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explore Raptors

Spotted Owl

Scientific Name:

Strix occidentalis

Population Status:

Near Threatened

Body Length:

16-19 inches

Wingspan:

3-1/2 feet

Weight:

1-2 pounds

What makes a raptor a raptor?

Did you know?

  • Spotted Owls are closely tied to old-growth forests for nesting and roosting sites and the prey animals that live in this habitat.
  • They are one of the few owls that have dark colored eyes. Most owls have eyes colored from yellow to red
  • orange.
  • Many owls are associated with Minerva or Pallas Athene, the goddess of wisdom. She considered the owl a sacred bird, which gave the owl the reputation of having wisdom, thus the saying “wise as an owl.”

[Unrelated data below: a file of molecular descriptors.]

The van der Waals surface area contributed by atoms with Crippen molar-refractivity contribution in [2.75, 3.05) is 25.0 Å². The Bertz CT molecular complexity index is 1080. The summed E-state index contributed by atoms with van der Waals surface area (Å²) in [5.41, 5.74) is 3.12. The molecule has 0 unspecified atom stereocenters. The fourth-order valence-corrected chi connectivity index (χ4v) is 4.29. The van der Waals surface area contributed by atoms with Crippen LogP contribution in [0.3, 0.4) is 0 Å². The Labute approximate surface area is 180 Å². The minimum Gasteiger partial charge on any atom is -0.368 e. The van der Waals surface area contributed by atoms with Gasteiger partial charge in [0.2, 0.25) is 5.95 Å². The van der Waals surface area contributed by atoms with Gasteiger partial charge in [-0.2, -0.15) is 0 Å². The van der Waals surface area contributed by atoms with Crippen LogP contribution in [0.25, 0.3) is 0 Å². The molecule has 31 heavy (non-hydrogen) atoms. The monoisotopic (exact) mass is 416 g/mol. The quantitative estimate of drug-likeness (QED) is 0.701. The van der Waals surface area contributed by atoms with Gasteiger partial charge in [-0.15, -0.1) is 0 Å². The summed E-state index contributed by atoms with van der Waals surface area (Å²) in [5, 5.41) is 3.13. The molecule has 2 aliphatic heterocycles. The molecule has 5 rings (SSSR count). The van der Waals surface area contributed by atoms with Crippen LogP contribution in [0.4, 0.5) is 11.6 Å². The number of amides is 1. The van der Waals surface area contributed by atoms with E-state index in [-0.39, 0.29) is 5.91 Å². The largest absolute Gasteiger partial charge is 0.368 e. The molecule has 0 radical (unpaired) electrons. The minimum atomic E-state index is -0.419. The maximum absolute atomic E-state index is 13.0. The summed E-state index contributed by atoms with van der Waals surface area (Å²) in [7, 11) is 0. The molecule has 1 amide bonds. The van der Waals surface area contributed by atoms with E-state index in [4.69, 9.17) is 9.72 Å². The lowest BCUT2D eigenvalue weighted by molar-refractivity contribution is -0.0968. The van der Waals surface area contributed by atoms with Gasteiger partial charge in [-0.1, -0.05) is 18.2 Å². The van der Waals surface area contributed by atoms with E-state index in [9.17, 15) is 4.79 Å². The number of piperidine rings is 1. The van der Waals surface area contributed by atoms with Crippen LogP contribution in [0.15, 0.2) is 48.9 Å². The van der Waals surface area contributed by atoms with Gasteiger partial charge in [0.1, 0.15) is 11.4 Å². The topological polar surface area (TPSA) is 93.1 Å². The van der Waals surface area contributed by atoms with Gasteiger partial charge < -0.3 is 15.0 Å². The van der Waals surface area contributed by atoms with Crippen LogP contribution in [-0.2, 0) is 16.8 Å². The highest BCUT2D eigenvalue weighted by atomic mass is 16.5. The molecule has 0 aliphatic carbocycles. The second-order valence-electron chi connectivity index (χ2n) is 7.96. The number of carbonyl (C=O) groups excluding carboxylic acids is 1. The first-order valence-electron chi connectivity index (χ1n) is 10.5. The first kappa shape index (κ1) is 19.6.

Where they live

The fragmented range of the Spotted Owl extends along the humid coastal forests of the Pacific Coast states and the mountains of the southwestern United States and central Mexico. Generally, they do not migrate but may move between higher and lower elevations with the seasons.

Why they need our help

Because of their habitat requirements in mature forests, they are endangered in Canada and threatened in the United States.

What they eat

Their diet consists of small mammals like flying squirrels, wood rats, mice, voles as well as some birds, reptiles, amphibians, and insects. They hunt at night by swooping down from a perch.

Nest, eggs and young

Their nest is usually in a cavity, old stick nest, or clump of debris and is located on cliffs or in canyons inside caves, on ledges, or in trees. The female lays 2-4 eggs, which are incubated for 30 days. The young start moving out of the nest at 5 weeks and learn to fly at 6 weeks of age.

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